Thursday, November 3, 2005
By RAELYNN RICARTE
News staff writer
August 10, 2005
Hood River City Recorder Jean Hadley recently marred the paint on a phone booth outside of her office while peeling off an outdated political sign.
The taped message was one of dozens that had been posted around downtown blocks — and left for city employees to remove weeks later.
Bob Francis, city manager, has become so frustrated by the continuing problem that he is urging police officers to levy a $250 fine against violators. He said “snipe” signs — unofficial notices that are fastened to public property, such as trees, utility poles, trash cans, and traffic signs — make the city look “dirty, cluttered and unattractive.”
He said many of the signs taped, nailed or stapled up to advertise a garage sale or other event are primitively drawn on paper, cardboard and even paper plates. And most remain up long after the happening is over — or they are blown down by the wind to become trash along the street or sidewalk below.
“Hood River is recognized as one of the most beautiful communities anywhere in the country and snipe signs detract from our good image,” said Francis.
He is asking residents not only to cease posting illegal signs, but to remove any postings that they come across. Francis said people wanting to circulate a publication are provided with ample space on numerous community bulletin boards. For example, there is a message center in the foyer of city hall, the hallway of Oak Street Mall, the county library, the county administration building and most major retail outlets.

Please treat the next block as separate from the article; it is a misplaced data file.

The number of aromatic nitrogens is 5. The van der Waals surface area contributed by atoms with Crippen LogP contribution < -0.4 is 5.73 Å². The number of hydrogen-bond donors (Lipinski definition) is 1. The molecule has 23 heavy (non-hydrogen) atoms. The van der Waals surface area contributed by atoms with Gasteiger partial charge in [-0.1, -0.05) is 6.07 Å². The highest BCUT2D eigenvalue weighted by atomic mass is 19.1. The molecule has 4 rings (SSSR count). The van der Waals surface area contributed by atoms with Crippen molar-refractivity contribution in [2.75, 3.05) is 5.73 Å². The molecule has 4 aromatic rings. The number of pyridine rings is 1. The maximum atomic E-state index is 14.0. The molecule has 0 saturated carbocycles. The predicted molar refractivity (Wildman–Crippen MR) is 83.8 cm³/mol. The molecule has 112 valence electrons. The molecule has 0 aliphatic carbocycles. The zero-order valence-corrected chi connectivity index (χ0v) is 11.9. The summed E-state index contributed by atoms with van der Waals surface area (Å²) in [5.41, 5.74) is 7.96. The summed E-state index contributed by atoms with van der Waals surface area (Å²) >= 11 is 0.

“Snipe signs are illegal and are no different than any other litter you see on the street. As a citizen or visitor to our community you have every right to pick up litter, whether it is lying on the ground or attached to public property,” Francis said.
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I Can't Keep Quiet singers at "Citizen Town Hall"
‘I can’t keep quiet,’ sing members of an impromptu choir in front of Hood River Middle School Saturday prior to the citizen town hall for questions to Rep. Greg Walden. The song addresses female empowerment generally and sexual violence implicitly, and gained prominence during the International Women’s Day events in January. The singers braved a sudden squall to finish their song and about 220 people gathered in HRMS auditorium, which will be the scene of the April 12 town hall with Rep. Greg Walden, at 3 p.m. Enlarge